Speaking of football, it was a bit disappointing for this old Hog fan to hear that Barry Lunney Jr. will be moving on from the Razorbacks after coaching tight ends for seven seasons.
Lunney Jr., who led the Razorbacks to the first of just three SEC Western Division titles in the school’s history as a senior in 1995, is joining former Hog running back coach and new Texas San Antonio head coach Jeff Traylor as his offensive coordinator.
Lunney Jr. had the option of remaining on Sam Pittman’s Arkansas staff, but the man who performed the thankless task of serving as the Razorbacks’ interim coach for the final three weeks of the season after Morris was dismissed with two games remaining on the schedule probably made the decision that was best for his career.
Remaining at Arkansas certainly would have helped the Razorbacks during a time of transition, but it would not have progressed Lunney Jr.’s career as a college football coach.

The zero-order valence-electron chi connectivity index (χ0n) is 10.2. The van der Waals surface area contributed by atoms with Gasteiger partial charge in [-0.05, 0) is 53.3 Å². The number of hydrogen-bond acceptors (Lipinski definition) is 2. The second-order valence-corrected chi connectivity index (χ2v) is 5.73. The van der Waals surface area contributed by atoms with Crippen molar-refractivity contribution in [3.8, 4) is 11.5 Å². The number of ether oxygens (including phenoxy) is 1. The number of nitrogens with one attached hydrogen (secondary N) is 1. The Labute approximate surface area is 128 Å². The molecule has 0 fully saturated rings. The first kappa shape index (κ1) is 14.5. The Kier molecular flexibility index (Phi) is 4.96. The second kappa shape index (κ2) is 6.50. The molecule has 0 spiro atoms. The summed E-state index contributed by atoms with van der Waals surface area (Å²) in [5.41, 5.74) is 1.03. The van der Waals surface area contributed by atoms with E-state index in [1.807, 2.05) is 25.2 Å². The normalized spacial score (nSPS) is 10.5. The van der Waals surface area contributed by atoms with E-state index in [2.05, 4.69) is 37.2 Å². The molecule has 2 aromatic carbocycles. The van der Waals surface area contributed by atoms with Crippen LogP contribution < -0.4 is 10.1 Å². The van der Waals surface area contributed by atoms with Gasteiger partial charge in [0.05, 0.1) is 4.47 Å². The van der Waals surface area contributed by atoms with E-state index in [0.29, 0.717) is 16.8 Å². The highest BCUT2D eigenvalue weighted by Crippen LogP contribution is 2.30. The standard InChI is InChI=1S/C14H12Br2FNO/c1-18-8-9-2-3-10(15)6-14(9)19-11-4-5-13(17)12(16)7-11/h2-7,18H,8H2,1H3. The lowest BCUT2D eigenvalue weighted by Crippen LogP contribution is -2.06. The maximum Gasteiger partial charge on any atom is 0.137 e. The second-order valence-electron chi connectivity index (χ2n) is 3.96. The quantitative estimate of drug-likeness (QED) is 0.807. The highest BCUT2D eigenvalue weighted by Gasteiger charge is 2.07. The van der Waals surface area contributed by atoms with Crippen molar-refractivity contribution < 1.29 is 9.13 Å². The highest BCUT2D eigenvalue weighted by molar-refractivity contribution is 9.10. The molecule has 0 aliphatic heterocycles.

Some might see being the offensive coordinator as UTSA as a step down from being a position coach at Arkansas, but if Lunney Jr, wants to be a head coach some day, he needs to prove what he can do as a play-caller and strategist, and that’s what the UTSA job offers him.
Hopefully the job will be the right stepping stone to propelling him to where he wants his career to go.
While I’m hoping Pittman every bit of success that a coach can have at Arkansas, as a fan, I’d still like to see the day, maybe 10 years down the line, when Lunney Jr. gets his shot at being the head coach of the Razorbacks without the interim tag included.